Symptomatic Ulcerative Carotid Plaque
A 65-year-old man with a history of smoking, hypertension, and diabetes mellitus presented because of sudden-onset left hemiparesis. On admission, neurological examination disclosed a mild left-sided weakness, a normal consciousness level, and a right carotid bruit. The blood pressure, ECG, echocardiogram, and laboratory studies were all unremarkable. He was taking daily aspirin, enalapril, and metformin. Magnetic resonance imaging of the brain revealed a right small cerebral infarct.
Intracranial stenotic lesion was not detected by magnetic resonance angiography. Carotid ultrasonography showed a large heterogeneous plaque with ulceration (arrow) and stenosis of 70% at the bifurcation of the right common carotid artery (Figure 1). The symptoms and signs improved gradually during a period of 4 days.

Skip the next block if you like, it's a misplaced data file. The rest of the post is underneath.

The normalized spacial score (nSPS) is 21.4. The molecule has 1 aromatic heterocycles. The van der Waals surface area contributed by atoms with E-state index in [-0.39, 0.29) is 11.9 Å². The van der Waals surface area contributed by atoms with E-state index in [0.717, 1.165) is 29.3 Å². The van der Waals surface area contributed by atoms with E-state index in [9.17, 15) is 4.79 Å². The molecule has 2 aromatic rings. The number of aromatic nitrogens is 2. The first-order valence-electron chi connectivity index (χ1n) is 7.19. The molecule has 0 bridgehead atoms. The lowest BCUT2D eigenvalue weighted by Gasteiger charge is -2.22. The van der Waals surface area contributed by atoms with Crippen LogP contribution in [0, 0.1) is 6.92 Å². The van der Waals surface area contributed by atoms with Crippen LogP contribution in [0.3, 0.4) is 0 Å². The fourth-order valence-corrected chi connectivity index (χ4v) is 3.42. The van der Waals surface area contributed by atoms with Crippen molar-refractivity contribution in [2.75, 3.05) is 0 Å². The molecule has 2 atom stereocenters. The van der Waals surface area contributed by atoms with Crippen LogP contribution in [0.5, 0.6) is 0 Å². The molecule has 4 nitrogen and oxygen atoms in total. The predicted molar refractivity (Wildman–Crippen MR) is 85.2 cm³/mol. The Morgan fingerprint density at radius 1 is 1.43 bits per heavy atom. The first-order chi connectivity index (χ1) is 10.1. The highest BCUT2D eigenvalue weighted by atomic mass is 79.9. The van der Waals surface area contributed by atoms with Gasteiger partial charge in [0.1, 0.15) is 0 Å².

Six weeks after the stroke, the patient underwent elective right carotid endarterectomy, and the arteriotomy was closed with a Dacron patch (Figure 2).
No neurological deficits or cranial nerve palsy were noted postoperatively. The patient was discharged, and 11 months after the operation no new neurological events have occurred.
Plaque rupture may play an important role in acute cerebral events,1 just as it has been shown to play a role in acute coronary syndromes.2 Recent technological advances in ultrasonography3 could provide a noninvasive diagnostic modality of atherosclerotic lesion characterization by clearly visualizing flow conditions and large neck vessel morphology that isn’t currently possible in coronary arteries without invasive procedures.4 Further studies are needed, however, to clarify if the early recognition of carotid plaque rupture should lead to early nonconservative therapeutic strategies.